Emilio Estevez, 5/12 (50); Melissa Etheridge, 5/29 (51); Rupert
Everett, 5/29 (53); Colin Farrell, 5/31 (36); Tina Fey, 5/31 (42);
Joseph Fiennes, 5/27 (42); David Fincher, 5/10 (50); Albert Finney,
5/9 (86); John Fogerty, 5/28 (67); James Fox, 5/19 (73); Megan Fox,
5/16 (26); Al Franken, 5/21 (61); Anthony Geary, 5/29 (65); Melissa
Gilbert, 5/8 (48); Sharon Gless, 5/31 (69); Bobcat Goldthwait, 5/26
(50); Tony Goldwyn, 5/20 (52); Louis Gossett Jr., 5/27 (76); Pam
Grier, 5/26 (63); Gregory Harrison, 5/31 (62); David Hartman, 5/19
(77); Anne Heche, 5/25 (43); Lauryn Hill, 5/25 (37); Engelbert
Humperdinck, 5/2 (76); Glenda Jackson, 5/9 (76); Janet Jackson, 5/16
(46); LaToya Jackson, 5/29 (56); Keith Jarrett, 5/8 (57); Jewel, 5/23
(38); Billy Joel, 5/9 (63); Dwayne “The Rock: Johnson, 5/2 (40);
Grace Jones, 5/19 (64); Wynonna Judd, 5/30 (48); Lainie Kazan, 5/15
(70); Harvey Keitel, 5/13 (73); David Keith, 5/8 (58); Jamie Kennedy,
5/25 (42); Gladys Knight, 5/28 (68); Patti LaBelle, 5/24 (68);
Christopher Lee, 5/27 (90); Ted Levine, 5/29 (55); Sondra Locke, 5/28
(65); George Lucas, 5/14 (68); Bill Macy, 5/18 (90); Tim McGraw, 5/1
(45); Ian McKellan, 5/25 (73); Kylie Minogue, 5/28 (44); Alfred
Molina, 5/24 (59); Morrissey, 5/22 (53); Robert Morse, 5/18 (91);
Samantha Morton, 5/13 (35); Michael Murphy, 5/5 (74); Mike Myers,
5/25 (49); Stevie Nicks, 5/26 (64); Timothy Olyphant, 5/20 (44);
Michael Palin, 5/5 (69); Chazz Palminteri, 5/15 (61); Robert
Pattison, 5/13 (26); Bill Paxton, 5/17 (57); Bronson Pinchot, 5/20
(53); Priscilla Presley, 5/24 (67); Martha Quinn, 5/11 (53); John C.
Reilly, 5/24 (47); Judge Reinhold, 5/21 (55); Trent Reznor, 5/17
(47); Ving Rhames, 5/12 (53); Don Rickles, 5/8 (86); Tim Roth, 5/14
(51); Kristin Scott-Thomas, 5/24 (52); Pete Seeger, 5/13 (93); Connie
Selleca, 5/25 (57); Brooke Shields, 5/31 (47); Gabourney Sidibe, 5/6
(29); Tori Spelling, 5/16 (39); David Suchet, 5/2 (66); Mr. T, 5/21
(60); Amber Tamblyn, 5/14 (29); Toni Tennille, 5/8 (69); Lea
Thompson, 5/31 (51); Peter Townshend, 5/19 (67); Randy Travis, 5/4
(53); Frankie Valli, 5/3 (75); Clint Walker, 5/30 (85); Bruce Weitz,
5/27 (69); Debra Winger, 5/16 (57); Mare Winningham, 5/16 (53); Steve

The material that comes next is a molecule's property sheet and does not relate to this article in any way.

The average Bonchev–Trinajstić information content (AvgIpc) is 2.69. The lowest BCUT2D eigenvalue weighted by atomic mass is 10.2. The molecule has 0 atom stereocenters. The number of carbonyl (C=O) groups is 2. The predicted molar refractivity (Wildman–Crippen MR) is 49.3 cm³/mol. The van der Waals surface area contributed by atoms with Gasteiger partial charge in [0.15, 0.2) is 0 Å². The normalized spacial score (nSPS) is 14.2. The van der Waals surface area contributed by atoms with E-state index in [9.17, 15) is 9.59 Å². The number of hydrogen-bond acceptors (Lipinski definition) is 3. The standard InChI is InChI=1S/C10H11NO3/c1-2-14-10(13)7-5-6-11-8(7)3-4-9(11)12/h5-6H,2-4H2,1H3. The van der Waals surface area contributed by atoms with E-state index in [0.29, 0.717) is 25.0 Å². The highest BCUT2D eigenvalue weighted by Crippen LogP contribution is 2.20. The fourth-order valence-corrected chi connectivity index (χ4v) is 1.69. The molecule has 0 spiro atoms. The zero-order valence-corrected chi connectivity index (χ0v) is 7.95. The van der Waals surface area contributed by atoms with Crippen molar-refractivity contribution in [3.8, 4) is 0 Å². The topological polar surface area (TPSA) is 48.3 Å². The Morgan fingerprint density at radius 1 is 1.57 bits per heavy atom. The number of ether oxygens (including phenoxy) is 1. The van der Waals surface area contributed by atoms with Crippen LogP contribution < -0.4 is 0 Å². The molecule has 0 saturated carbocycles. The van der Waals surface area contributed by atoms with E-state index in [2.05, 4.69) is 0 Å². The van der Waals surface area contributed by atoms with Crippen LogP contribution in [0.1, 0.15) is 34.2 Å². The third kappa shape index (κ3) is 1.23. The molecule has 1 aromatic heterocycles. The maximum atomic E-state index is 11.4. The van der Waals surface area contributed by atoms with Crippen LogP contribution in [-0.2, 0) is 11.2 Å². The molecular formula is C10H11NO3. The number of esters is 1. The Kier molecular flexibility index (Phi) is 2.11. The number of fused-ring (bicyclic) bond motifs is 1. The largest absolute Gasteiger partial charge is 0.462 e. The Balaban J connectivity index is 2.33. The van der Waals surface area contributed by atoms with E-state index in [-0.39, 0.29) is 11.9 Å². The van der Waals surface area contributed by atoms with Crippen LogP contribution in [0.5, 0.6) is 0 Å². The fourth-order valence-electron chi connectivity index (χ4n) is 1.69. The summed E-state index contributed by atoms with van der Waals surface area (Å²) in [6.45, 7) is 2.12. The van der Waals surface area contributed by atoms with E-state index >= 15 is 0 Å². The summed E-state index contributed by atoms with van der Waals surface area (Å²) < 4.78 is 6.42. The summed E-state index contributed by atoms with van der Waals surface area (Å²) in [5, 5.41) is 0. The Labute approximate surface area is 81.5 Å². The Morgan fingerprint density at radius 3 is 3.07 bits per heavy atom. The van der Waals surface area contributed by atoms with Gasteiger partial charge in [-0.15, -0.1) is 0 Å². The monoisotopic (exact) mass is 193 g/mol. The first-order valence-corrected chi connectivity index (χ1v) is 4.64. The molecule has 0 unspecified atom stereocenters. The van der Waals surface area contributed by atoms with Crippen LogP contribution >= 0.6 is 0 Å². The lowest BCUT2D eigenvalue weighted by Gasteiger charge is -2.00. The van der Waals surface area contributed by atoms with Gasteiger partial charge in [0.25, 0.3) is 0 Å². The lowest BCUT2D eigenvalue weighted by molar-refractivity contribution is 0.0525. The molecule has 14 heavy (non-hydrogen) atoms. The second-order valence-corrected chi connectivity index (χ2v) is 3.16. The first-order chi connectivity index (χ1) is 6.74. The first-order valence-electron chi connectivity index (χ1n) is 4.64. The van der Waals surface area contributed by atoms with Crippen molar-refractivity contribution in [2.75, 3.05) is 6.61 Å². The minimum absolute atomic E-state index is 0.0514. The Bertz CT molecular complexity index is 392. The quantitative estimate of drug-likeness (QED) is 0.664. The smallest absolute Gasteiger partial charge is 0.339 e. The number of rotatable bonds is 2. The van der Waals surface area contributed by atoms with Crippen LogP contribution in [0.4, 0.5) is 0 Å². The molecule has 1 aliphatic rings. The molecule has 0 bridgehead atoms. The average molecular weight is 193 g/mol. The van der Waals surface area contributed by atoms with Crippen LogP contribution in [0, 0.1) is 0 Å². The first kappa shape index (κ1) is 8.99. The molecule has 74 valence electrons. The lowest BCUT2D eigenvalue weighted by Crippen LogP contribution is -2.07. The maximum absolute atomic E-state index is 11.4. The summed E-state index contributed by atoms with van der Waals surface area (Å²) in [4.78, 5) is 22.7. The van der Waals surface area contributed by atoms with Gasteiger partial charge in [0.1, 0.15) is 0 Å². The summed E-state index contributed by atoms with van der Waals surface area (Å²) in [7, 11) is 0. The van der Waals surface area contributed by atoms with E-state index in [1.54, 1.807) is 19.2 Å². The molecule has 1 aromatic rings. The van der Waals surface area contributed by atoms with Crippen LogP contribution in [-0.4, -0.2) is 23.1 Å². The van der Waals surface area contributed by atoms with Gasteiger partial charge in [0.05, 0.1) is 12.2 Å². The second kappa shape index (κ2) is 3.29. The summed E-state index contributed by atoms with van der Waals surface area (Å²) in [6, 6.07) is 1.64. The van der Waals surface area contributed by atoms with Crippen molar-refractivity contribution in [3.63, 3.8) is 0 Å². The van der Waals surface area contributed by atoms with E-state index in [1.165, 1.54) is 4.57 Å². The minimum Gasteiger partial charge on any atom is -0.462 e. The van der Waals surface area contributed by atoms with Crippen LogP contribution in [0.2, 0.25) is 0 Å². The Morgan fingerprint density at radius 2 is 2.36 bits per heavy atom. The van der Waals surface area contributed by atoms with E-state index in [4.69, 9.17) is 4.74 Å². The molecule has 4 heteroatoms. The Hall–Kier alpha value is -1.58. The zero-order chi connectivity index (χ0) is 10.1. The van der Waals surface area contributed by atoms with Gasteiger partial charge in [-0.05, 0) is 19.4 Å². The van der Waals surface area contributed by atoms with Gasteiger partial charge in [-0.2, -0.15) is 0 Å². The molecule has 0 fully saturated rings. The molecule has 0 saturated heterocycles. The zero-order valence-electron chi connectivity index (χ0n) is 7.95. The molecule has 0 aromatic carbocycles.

Winwood, 5/12 (64); Stevie Wonder, 5/13 (62); Peter Yarrow, 5/31
(76); Robert Zemeckis, 5/14 (60); Anthony Zerbe, 5/20 (76).

Beautifully choreographed martial arts in “The Raid: Redemption”

The closing credits of “The Raid: Redemption” tell a lot about this
Indonesian import. There are no stunt people listed because the
entire cast consists of stunt performers. Plus, there was a staff of
16 medical personnel on the set. Judging by the level of mayhem in
the movie, one can assume the medical people were kept busy.

The plot set-up is simple. In the slums of Jakarta, a huge rundown
apartment building has become a fortress controlled by the drug lord Tama (Ray
Sahetapy). He has been able to enlist a well-armed, and cheap, army
of defenders by allowing them sanctuary in the building. Since most
of them are criminals, Tama has a lot of takers. Also, he has allies
in the neighboring complexes. Thus the building is protected like Ft. Knox.

Despite this, a SWAT team is dispatched to go in and take out Tama.

“The Raid” opens with scenes to introduce the hero, a young rookie
cop named Rama (Iko Uwais). He gets up pre-dawn, does a Rocky
Balboa-type workout, has some sweet moments with his very pregnant
wife and goes off to work.

But this is going to be a very trying day for Rama. He is part of
the SWAT unit being tasked with taking down Tama and his empire. A
brief but vital scene early in the movie gives a hint that for Rama,
something personal is at stake in this operation.

The SWAT unit stealthily breaches the apartment complex with
precision and teamwork but soon learns bloodily that it is hopelessly
outmanned. Tama, in his 15th floor domain — flanked by his top
lieutenants, Andi (Doni Alamsyah), the brains of the operation, and
the appropriately named Mad Dog (Yayan Ruhian), the muscle — has
surveillance cameras throughout the building, along with youngsters
who serve as spotters.

The bad guys wait until a hasty retreat for the SWAT team is
impossible and the cops are cornered. A vicious gunfight ensues, with
thousands of rounds of ammo being fired, mostly missing targets.
Still, most of the policemen are casualties, and once the artillery
runs out, “The Raid” segues into a martial arts adventure.

The surviving SWAT members learn that any hope for reinforcements
has been dashed. The few that are still functioning soon are
separated, making them even more vulnerable.

Once “The Raid” goes into hand-to-hand — and foot-to-foot –
combat, it becomes a mesmerizing showcase of beautifully
choreographed martial arts battles. It’s a ballet of brutal violence
taken to preposterous extremes, as easily 90 percent of the kicks,
punches and flips are ineffective. Rama, in particular, engages in
some matchups that truly are incredulous — the typical encounter in
which he must go up against several foes who attack one at
a time. No pileups here. Then, Rama emerges victorious but barely
bloodied and spent, ready to take on the next squad of attackers.